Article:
I’m thinking of putting together a couple more collections of my short stories. Like LONNIE, ME AND THE HOUND OF HELL and THE KING OF CHEROKEE CREEK, they would include some previously published stories and some new ones.
The following excerpt is from “Brave Andrew and the Crop-Haired Lass”, a story I wrote when I was doing Locks of Love. I let my hair grow out three times and got it cut for Locks of Love. But my hair is old, unlike me (shut up!), and I don’t do that anymore. This story was published online at the now-defunct E2K, a magazine that specialized in stories of 2000 words.
Brave Andrew and the Crop-Haired Lass (excerpt)
by Marian Allen
Once upon a time, there was an accountant named Andrew Cashel, which is a funny enough name for an accountant, and you may be sure he heard many a joke on the subject. Andrew had clear and attainable career goals, but the desire of his heart was to find and marry his one true love. Unfortunately, although he could force himself to attend school and interact in class and to function satisfactorily at work, the young man suffered from severe social anxiety which made dating unpleasant, to say the least. By the time he reached the age of thirty, Andrew’s career was right on track, and he had resigned himself to bachelorhood. He was not the man to believe in magic carpets, yet there was one in his future, as you will soon see.
One day it chanced, when Andrew was sorting through the newspaper sections in search of the financial news, that his hand fell upon a K-Mart ad, and one of the items advertised was a “three-by-five-foot Persian-type area rug carpet, many patterns available.”
Andrew’s principal reading had long been the newspaper, biographies, and Westerns, but his childhood library had consisted mainly of the works of another Andrew: Andrew Lang’s rainbow of Fairy Books. The words “Persian-type area rug carpet” conjured up visions of barefoot princesses draped in layers of film and brocade, their knee-length hair spilling from under bejeweled turbans, their bare arms encircled with spirals of gold, marrying Serpent Kings and pointing accusatory fingers at cringing Evil Councilors and whatnot.
Andrew prudently clipped the advertisement with its promised discount price, tucked it in his pocket, and drove to K-Mart. There, he not only found a rug of intricate design that couldn’t have matched his living room colors better if it had been woven to order, he also found a clerk who told him the price would be reduced a final time the next day, and that he could bring his receipt and be given the difference in cash.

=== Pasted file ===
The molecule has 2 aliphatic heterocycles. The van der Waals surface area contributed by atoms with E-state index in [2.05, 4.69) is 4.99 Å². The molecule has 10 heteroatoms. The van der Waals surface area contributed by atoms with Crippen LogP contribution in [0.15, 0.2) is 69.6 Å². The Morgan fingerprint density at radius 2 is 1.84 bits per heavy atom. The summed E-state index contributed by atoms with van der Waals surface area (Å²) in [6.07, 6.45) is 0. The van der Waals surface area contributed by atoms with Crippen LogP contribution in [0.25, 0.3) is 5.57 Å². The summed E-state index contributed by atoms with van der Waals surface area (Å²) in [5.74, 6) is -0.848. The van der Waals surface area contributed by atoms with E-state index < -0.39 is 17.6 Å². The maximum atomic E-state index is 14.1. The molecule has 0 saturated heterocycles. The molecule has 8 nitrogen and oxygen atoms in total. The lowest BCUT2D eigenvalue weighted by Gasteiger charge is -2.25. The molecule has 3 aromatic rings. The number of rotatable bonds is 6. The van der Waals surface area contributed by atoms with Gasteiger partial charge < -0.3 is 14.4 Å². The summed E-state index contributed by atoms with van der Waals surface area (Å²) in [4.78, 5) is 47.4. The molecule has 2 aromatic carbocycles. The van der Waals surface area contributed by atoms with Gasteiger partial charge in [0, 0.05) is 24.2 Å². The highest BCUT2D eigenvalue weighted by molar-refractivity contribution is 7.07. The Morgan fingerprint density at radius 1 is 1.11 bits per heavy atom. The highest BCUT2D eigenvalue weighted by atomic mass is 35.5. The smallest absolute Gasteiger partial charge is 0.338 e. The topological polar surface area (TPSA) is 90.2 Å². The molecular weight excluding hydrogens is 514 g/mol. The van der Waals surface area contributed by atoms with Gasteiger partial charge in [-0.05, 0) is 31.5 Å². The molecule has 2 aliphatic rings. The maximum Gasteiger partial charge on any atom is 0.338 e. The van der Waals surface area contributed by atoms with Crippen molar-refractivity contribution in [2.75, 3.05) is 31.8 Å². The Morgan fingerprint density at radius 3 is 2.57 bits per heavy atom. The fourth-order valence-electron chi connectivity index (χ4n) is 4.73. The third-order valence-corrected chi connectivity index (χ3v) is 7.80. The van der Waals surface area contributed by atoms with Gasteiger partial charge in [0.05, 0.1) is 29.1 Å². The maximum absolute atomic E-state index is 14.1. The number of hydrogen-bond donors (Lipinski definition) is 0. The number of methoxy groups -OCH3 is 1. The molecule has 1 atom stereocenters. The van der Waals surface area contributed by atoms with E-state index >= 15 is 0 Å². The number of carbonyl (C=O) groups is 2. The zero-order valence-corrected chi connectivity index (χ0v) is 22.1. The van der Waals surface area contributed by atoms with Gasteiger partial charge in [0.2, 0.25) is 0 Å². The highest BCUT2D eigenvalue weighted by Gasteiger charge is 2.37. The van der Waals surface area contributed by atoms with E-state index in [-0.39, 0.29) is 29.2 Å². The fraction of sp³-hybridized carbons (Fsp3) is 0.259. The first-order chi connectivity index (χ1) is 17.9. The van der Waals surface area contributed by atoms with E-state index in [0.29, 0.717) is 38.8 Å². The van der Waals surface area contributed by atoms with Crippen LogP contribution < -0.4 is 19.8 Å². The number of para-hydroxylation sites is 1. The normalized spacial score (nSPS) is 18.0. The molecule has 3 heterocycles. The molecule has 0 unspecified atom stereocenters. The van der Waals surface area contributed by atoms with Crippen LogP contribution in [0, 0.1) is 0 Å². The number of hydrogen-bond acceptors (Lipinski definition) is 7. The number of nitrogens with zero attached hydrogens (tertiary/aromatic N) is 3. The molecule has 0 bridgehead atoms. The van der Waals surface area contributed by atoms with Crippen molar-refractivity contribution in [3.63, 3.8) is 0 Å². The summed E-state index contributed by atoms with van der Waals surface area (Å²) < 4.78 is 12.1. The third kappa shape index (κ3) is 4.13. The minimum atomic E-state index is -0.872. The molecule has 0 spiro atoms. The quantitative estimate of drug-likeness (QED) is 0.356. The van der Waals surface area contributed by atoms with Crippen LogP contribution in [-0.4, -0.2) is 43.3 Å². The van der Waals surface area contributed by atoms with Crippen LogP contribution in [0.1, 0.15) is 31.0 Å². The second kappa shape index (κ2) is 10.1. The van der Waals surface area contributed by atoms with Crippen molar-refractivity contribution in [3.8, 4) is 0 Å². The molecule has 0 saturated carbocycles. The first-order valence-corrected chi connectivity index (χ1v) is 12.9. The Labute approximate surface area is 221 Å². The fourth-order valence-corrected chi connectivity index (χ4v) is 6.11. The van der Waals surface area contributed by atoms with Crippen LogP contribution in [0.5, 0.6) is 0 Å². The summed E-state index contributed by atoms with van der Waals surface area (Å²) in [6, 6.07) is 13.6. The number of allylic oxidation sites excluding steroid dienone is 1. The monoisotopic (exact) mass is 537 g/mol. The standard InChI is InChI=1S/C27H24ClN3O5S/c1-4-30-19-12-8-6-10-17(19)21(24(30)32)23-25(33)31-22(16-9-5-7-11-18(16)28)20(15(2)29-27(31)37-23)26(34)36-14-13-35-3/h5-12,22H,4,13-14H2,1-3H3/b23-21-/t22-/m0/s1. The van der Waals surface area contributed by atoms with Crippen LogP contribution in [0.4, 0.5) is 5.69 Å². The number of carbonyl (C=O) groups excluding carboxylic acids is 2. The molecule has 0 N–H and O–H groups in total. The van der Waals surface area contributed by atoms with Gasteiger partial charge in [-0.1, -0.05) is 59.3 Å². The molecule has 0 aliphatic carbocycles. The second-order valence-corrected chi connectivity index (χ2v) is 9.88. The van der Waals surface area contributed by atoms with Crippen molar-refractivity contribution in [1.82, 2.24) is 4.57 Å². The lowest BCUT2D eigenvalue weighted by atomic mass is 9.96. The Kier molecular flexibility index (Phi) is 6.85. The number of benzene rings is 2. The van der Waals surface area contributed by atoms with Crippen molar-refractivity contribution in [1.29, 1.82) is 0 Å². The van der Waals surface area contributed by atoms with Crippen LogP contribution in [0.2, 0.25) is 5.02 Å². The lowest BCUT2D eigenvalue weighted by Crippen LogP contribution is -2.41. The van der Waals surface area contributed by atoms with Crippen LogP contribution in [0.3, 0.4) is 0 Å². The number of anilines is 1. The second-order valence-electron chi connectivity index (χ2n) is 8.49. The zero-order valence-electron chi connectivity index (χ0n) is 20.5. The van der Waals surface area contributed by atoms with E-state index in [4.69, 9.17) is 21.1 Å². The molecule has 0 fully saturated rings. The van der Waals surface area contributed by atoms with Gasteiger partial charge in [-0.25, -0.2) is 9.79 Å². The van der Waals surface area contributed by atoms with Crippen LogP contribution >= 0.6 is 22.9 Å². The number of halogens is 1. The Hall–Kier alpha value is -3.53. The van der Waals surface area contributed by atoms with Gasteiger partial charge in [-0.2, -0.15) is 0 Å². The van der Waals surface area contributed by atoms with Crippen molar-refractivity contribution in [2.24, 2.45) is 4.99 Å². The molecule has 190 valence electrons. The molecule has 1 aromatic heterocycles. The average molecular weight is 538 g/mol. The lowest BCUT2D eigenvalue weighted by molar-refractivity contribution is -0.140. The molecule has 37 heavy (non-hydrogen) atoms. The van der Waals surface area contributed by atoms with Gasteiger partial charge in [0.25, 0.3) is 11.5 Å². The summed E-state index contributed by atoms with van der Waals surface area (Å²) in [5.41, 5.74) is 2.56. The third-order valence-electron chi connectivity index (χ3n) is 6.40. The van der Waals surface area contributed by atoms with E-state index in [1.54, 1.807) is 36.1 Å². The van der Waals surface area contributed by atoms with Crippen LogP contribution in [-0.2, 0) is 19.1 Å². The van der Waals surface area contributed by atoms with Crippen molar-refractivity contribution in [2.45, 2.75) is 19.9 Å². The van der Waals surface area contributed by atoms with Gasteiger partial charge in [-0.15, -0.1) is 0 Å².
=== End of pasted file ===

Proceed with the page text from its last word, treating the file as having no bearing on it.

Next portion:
That night, Andrew dreamed of a figure in a black cloak carrying a rolled-up area rug. The figure unrolled the rug at Andrew’s feet, and a fortune in jewels scattered across his penny-loafers.
It was with a shock of recognition, then, that he saw the woman in K-Mart’s parking lot the next afternoon. She wore a black pants suit, and her waist-length hair veiled her lowered face as she rummaged in her purse. Under her arm, she carried a rolled-up rug the twin of his own. She pulled out a set of keys, unlocked her car door, heaved the rug into the back seat, and turned, tossing her head so that her hair flipped behind her shoulders.
She looked up. Her eyes met Andrew’s.
She had, he thought, eyes like emeralds, lips like rubies, teeth like pearls, and her skin had the soft warm gleam of ivory. Every other part of her was probably like something else precious and beautiful. His heart turned over in his chest, which was not something you would want to have happen all that often.
She laughed as she gathered her hair and clipped it with a gold doo-dah from her purse, fastening the black mass at the nape of her neck. “I’m getting it cut tomorrow after work. The Shearing Shed is having a cut-in for Locks of Love.” As she spoke, she opened the driver’s door of her car and slid in.
Then she was gone, and Andrew had neither spoken nor moved nor breathed, from the moment he first saw her.
And it goes on from there.
This was actually a writing exercise I did for a class I was teaching. I was showing them how to do grab random things and make a story come together, and it happened. 🙂
WRITING PROMPT: Grab a few random things, put them together, and write a story arc.
Red TashOctober 9, 2011 at 11:22am